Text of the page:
On Wednesday, we covered ESPN’s “too early” power rankings for the 2018 season that had the Los Angeles Rams in the top 10 setting a new bar for expectations among fans but also hinting at an era with a level of success we haven’t enjoyed in a long, long time.
Some other pieces though look at the longer tail of the era beyond 2018 to wonder just how long the Rams could stretch out that success.
Over at the Ringer, Danny Kelly looked at the most stable teams in the NFL sliding the Rams into the top 10 and only ostensibly not in the top 5 due to the sheer weight of impending free agency decisions:
7. Los Angeles Rams
L.A. lost offensive coordinator Matt LaFleur to the Titans, but head coach Sean McVay’s still going to be calling plays for an offense that returns quarterback Jared Goff, running back Todd Gurley, most of the offensive line (center John Sullivan is a free agent), and its top two wideouts, Robert Woods and Cooper Kupp. Defensively, L.A. must lock up Aaron Donald for the long term (a no-brainer), and must address the secondary, with cornerbacks Trumaine Johnson and Nickell Robey-Coleman and safety LaMarcus Joyner all set to become free agents. The Rams were the most improved team in 2017—and the foundational pieces are there for their continued ascent into the NFC’s elite.
Personnel-wise, the Rams have a TON of work to do this offseason. Unlike last year where the Rams had nowhere to go but up (and credit to General Manager Les Snead and the rest of the front office for nailing those decisions to help the team actually make that ascent on the field), there’s much, much, much more risk this offseason. Still, the Rams are set up well nonetheless.
Longtime NFL front office leader Gil Brandt, now an NFL Media analyst, looked at which teams had the biggest Super Bowl “window”, defining it as:
The concept of a Super Bowl ”window” is somewhat fluid, given the frequency with which playoff teams -- even good ones! -- turn over from one year to the next. All it takes to throw a seemingly unstoppable juggernaut into disarray is a catastrophic injury here or a personnel misfire there. That said, I thought I’d try to examine which of the 32 teams in the NFL have the biggest identifiable Super Bowl windows -- that is, the longest period of Super Bowl contention -- from right now moving forward. Each of the teams below should be squarely in the hunt for the Lombardi Trophy for the foreseeable future, meaning at least the next two seasons. Teams are ranked from the biggest windows to the smallest.
Brandt has the Rams in fine position:
2) Los Angeles Rams
It’s hard to do much better than having the Offensive Player of the Year (Todd Gurley), Defensive Player of the Year (Aaron Donald) and Coach of the Year (Sean McVay). Los Angeles is stacked with young talent and a strong coaching staff that also includes Wade Phillips, who is always going to be put together a good defense. Quarterback Jared Goff, meanwhile, will only improve. The Rams are in a similar place to the Eagles, only Goff isn’t quite at Wentz’s level.
Not much to argue with. The Rams are young, have a great coaching combo at HC and DC and have a franchise QB to groom. As the new contract for San Francisco 49ers QB Jitzy Gartuttolo only reinforced, the 2018 season is going to largely revolve around that grooming of Goff.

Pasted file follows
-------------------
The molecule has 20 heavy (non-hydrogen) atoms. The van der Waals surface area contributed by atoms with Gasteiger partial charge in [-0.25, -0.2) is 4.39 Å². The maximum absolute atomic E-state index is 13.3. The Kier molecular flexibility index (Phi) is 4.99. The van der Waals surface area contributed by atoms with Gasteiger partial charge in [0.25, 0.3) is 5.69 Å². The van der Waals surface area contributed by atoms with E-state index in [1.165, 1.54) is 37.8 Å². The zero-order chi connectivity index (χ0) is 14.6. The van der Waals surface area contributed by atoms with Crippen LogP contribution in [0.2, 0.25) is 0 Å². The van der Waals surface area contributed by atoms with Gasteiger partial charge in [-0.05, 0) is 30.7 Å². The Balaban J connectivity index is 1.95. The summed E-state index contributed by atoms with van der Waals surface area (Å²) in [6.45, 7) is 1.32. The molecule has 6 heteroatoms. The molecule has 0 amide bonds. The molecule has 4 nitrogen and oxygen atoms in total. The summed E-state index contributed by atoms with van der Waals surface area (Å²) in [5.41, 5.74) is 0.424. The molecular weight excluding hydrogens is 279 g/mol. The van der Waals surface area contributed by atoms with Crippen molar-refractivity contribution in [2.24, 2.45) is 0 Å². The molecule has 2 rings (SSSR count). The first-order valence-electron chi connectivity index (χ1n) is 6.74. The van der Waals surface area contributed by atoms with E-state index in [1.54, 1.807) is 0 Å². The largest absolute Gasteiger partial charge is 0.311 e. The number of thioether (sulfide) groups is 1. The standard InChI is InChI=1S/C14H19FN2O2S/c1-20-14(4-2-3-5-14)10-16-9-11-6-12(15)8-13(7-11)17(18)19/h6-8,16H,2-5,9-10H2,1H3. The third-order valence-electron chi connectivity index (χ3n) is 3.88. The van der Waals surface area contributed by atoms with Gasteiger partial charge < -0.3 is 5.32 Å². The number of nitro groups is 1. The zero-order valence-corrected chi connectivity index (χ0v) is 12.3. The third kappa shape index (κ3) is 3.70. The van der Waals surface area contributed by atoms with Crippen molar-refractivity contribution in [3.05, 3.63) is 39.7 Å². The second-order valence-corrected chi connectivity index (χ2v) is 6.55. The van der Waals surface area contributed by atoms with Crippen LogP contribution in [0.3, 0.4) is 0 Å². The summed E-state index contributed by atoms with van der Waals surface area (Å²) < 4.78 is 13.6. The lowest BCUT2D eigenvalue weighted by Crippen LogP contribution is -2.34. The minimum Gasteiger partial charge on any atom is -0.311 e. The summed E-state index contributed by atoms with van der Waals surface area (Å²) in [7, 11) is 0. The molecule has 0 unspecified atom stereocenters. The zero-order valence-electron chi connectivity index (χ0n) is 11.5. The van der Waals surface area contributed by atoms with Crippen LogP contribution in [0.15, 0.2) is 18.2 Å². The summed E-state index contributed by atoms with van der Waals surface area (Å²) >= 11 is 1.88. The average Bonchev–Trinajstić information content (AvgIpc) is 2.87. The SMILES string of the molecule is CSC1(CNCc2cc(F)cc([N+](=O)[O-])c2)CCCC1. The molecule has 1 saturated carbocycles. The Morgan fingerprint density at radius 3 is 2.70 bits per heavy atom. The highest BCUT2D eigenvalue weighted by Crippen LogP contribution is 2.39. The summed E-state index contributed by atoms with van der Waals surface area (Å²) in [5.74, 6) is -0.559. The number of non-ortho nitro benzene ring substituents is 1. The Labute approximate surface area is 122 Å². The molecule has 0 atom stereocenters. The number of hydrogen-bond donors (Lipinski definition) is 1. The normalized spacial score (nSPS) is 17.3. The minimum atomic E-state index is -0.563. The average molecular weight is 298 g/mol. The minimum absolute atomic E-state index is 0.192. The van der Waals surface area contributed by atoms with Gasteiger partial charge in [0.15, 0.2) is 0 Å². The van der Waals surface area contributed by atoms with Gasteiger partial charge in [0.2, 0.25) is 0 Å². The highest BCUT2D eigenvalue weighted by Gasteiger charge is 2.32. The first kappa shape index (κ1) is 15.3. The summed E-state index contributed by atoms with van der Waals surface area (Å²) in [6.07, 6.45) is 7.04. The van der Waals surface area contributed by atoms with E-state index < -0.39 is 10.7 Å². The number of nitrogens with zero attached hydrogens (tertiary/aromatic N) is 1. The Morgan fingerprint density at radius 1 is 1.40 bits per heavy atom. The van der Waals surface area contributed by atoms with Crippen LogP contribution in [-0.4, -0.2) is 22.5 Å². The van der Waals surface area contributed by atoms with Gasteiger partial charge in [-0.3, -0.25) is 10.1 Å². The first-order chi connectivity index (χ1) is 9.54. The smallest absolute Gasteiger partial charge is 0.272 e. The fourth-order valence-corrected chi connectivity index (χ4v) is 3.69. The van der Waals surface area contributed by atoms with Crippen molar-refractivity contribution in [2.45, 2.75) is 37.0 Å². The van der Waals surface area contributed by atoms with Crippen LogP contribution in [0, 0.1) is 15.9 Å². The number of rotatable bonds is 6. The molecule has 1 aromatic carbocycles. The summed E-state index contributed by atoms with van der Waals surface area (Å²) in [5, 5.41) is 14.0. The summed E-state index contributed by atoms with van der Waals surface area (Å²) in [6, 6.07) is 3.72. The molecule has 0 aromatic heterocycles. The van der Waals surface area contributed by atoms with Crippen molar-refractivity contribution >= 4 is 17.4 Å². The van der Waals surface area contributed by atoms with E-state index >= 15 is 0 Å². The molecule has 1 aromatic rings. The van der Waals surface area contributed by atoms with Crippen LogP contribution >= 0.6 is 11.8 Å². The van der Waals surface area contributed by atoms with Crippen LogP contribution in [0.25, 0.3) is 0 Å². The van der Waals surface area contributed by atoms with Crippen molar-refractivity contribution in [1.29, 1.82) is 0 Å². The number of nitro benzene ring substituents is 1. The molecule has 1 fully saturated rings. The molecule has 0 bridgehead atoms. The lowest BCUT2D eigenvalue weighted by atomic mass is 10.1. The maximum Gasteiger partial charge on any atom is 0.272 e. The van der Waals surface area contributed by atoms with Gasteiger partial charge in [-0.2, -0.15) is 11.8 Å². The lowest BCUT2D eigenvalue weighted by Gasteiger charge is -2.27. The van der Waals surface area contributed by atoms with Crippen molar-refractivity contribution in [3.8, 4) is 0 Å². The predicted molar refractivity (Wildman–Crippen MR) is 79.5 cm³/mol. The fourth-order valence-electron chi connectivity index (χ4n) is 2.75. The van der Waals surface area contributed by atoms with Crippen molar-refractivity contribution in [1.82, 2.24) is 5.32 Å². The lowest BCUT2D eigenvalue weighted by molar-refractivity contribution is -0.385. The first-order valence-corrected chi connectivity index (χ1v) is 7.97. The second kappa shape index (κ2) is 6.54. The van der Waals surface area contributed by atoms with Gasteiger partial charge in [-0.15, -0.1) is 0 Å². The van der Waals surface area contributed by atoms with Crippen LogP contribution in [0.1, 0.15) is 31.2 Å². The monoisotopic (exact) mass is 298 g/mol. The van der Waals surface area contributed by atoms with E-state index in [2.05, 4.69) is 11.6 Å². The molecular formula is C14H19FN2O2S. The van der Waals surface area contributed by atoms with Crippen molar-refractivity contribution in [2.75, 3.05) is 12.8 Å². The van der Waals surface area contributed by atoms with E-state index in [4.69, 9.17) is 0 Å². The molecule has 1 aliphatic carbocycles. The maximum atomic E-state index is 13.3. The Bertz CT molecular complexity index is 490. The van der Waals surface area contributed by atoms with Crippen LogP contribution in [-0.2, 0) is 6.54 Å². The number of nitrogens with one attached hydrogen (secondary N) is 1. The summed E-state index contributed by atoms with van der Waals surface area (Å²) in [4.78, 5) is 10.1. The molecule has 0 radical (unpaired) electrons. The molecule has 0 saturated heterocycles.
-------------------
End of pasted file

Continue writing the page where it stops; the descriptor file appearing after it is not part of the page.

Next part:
Bleacher Report’s Mike Freeman helped kick that narrative into drive with a macro look at 2018 that said this about the Rams and Goff:
The challenge for them is getting Goff to play at an even higher level. We saw the Eagles pry that out of Carson Wentz (and later Nick Foles). Can the Rams do the same with Goff? If they can, look out: L.A. may be the center of the NFL universe for years to come.
That’s the real question at the heart of this though. How many years? How long will this window last?
I think there are three key factors.
Yeah, this one’s pretty obvious. Talked about it in the thread yesterday.
I don’t think it’s quite as simple as saying “So goes Goff, so go the Rams,” but there are finite limitations to the Rams’ success (or lack thereof) that will depend on Goff’s performance and growth (or lack thereof...).
2.) Competitive balance
The NFC West is quickly re-shaping itself into a very new group. The Arizona Cardinals are heading into 2018 with a new QB and a new head coach. The San Francisco 49ers are gearing up to fuel a new era of a Rams-Niners rivalry. I’m not really sure what the hell the Seattle Seahawks are, but they’re still an NFL team. Will any stand as a long-term threat in the NFC West?
It’s hard to stave off the feeling that the Seahawks’ best days are behind them coming out of 2017 and specifically out of Week 15. It’s also hard to worry too much about the Cardinals given how new they’ll look come August. Or May, really. And for all the hype for the 49ers given how they finished last year with Garparpapar, they’ll have to prove it over the course of a full season and not just in garbage time.
Always the dominant factor, much will depend on the sheer ability to stay healthy at key positions. Injuries can derail the best laid plans. Let’s hope the Rams’ good fortune on this front continues...uh, forever.
It’s hard not to be stoked for the outlook of this franchise. As all of the recent pieces above indicate, we’re set up for an extended run of success.
And by the end of 2018, we’ll likely know the full extent of just how successful the Rams can be.